), a finding that has been interpreted as resulting from alterations in interhemispheric cortical connectivity. The novel finding of the current study is that white matter along the inferior fronto-occipital fasciculus and superior longitudinal fasciculus could also distinguish children with autism from TD children. A recent meta-analysis of VBM studies of autism reports that patients with ASD showed increases of white matter volume in the left inferior fronto-occipital fasciculus (71
). Our current findings suggest that these white matter differences are also reflected in multivariate patterns after normalizing for overall volume differences.
The only published studies of classification of structural MRI data have been conducted in either adults or toddlers with autism. The current study is the first such study in children and adolescents. Some common features of these findings have emerged across age groups that may highlight key features of autism. Ecker and colleagues reported that GM data more accurately classified individuals than did white matter data, and that multivariate methods were more sensitive to group differences than were univariate VBM methods (33
), which is what we also found in the current study. The current work, however, is the first to identify the specific loci of GM and WM differences in children and adolescents with autism. The previous study used a whole-brain classification method that was not optimized for finding discriminating brain regions, rather than searchlight classification. Ecker and colleagues recently used a multiparameter classification approach (including data from both volumetric and geometric cortical features) to reveal distributed patterns of discriminating regions from structural gray matter measurements collected from adults with autism (33
). Another recent study used multivariate pattern classification to examine male toddlers with autism and found that in the age range examined (1-4 years), the classification method used could not discriminate between toddlers with autism and controls, though univariate methods did show that toddlers with autism had greater brain volume in several areas (72
). Whether this was due to heterogeneity within the autism group, choice of classification algorithm, choice of control participants, power issues, or represents a true null finding remains an open question.
The current study has several limitations. We examined the age range of 8-18 years, which spans a period of rapid and non-linear brain development. Unfortunately, there is at present no straightforward way to incorporate age covariates into the MPA analysis, which is a shortcoming of the method. Future studies can address this issue by substantially increasing the numbers of participants and dividing the samples into two smaller age ranges to more closely model maturational changes in brain morphology as they relate to autism. Also, the searchlight classification algorithm that we adopt is well suited for using local information to uncover precisely which brain regions provide the most information about group membership (autism or control). However, a limitation of this method is that it cannot identify two or more distant brain regions that together discriminate the two population groups. Methodological advances in this area will be necessary to apply this technique at the whole-brain level so as to consider these potential relationships. Lastly, while our method allows for the identification of structural brain signatures of autism, multimodal studies incorporating functional neuroimaging are needed to address the question of whether measures of functional connectivity, in conjunction with morphology, can better discriminate autism from typical development.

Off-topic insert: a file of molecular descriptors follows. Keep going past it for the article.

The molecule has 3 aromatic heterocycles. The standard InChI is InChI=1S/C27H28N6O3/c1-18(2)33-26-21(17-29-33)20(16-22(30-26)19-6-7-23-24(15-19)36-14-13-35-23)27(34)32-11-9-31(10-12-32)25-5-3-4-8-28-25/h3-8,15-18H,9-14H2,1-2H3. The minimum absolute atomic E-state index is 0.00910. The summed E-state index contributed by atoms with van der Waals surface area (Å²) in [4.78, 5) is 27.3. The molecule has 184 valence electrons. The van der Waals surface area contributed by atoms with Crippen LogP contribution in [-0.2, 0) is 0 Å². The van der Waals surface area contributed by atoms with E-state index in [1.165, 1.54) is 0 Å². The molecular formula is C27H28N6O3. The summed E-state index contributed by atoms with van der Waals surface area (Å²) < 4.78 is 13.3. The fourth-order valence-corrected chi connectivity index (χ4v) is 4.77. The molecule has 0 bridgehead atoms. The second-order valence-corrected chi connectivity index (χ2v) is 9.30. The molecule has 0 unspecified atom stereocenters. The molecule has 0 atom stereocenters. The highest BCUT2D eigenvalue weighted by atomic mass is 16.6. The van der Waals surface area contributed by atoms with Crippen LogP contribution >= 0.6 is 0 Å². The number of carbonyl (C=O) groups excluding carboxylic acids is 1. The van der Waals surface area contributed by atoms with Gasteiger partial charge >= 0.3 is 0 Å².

The elucidation of the brain basis of autism is critical for defining neurobiologic mechanisms responsible for the disorder, accounting for heterogeneity across cases, monitoring its evolution, and its response to intervention. One of the major impediments to progress in understanding ASD results from the fact that it is currently diagnosed solely on the basis of behavioral characteristics (73
). Findings from the current study and similar efforts integrating other types of neuroimaging data may eventually lead to the identification of robust brain-based biomarkers with the potential to aid in early detection and intervention in children with ASD. Discovery of such biomarkers may ultimately also be of potential use in identifying toddlers or siblings at risk for developing autism. While the initial results presented here are promising, future studies with larger samples enabling smaller age subgroups within the child population, as well as a wider range of cognitive functioning, will be important in addressing issues of heterogeneity within the population and further investigating relationships between symptomatology and brain structure.